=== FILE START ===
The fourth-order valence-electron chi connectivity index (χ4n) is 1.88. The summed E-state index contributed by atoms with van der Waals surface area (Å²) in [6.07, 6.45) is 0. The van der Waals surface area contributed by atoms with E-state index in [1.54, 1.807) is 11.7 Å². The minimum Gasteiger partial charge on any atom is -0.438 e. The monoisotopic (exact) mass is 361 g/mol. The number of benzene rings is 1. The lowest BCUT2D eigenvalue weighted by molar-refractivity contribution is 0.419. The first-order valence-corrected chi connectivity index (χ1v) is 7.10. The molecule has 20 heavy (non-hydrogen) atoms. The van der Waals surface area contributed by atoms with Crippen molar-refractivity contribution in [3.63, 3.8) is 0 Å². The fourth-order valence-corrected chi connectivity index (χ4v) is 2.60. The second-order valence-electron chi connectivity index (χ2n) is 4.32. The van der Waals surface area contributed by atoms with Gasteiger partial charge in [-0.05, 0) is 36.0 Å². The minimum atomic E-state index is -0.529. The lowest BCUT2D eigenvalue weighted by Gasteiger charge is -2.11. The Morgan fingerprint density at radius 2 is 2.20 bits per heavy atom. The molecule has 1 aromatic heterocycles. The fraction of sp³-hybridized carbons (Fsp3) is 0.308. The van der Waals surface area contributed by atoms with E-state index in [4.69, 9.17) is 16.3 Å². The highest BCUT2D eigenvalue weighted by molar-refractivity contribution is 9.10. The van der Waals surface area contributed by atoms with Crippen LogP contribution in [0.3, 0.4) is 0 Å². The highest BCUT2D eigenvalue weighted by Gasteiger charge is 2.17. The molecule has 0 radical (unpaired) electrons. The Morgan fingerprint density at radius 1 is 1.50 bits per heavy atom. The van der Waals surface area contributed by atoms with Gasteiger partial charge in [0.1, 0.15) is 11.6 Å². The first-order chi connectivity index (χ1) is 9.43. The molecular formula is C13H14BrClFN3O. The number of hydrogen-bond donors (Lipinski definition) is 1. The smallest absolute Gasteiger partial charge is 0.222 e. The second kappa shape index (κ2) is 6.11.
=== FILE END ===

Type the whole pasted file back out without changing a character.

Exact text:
The fourth-order valence-electron chi connectivity index (χ4n) is 1.88. The summed E-state index contributed by atoms with van der Waals surface area (Å²) in [6.07, 6.45) is 0. The van der Waals surface area contributed by atoms with E-state index in [1.54, 1.807) is 11.7 Å². The minimum Gasteiger partial charge on any atom is -0.438 e. The monoisotopic (exact) mass is 361 g/mol. The number of benzene rings is 1. The lowest BCUT2D eigenvalue weighted by molar-refractivity contribution is 0.419. The first-order valence-corrected chi connectivity index (χ1v) is 7.10. The molecule has 20 heavy (non-hydrogen) atoms. The van der Waals surface area contributed by atoms with Crippen molar-refractivity contribution in [3.63, 3.8) is 0 Å². The fourth-order valence-corrected chi connectivity index (χ4v) is 2.60. The second-order valence-electron chi connectivity index (χ2n) is 4.32. The van der Waals surface area contributed by atoms with Gasteiger partial charge in [-0.05, 0) is 36.0 Å². The minimum atomic E-state index is -0.529. The lowest BCUT2D eigenvalue weighted by Gasteiger charge is -2.11. The Morgan fingerprint density at radius 2 is 2.20 bits per heavy atom. The molecule has 1 aromatic heterocycles. The fraction of sp³-hybridized carbons (Fsp3) is 0.308. The van der Waals surface area contributed by atoms with E-state index in [4.69, 9.17) is 16.3 Å². The highest BCUT2D eigenvalue weighted by molar-refractivity contribution is 9.10. The van der Waals surface area contributed by atoms with Crippen LogP contribution in [0.3, 0.4) is 0 Å². The highest BCUT2D eigenvalue weighted by Gasteiger charge is 2.17. The molecule has 0 radical (unpaired) electrons. The Morgan fingerprint density at radius 1 is 1.50 bits per heavy atom. The van der Waals surface area contributed by atoms with Gasteiger partial charge in [0.1, 0.15) is 11.6 Å². The first-order chi connectivity index (χ1) is 9.43. The molecular formula is C13H14BrClFN3O. The number of hydrogen-bond donors (Lipinski definition) is 1. The smallest absolute Gasteiger partial charge is 0.222 e. The second kappa shape index (κ2) is 6.11.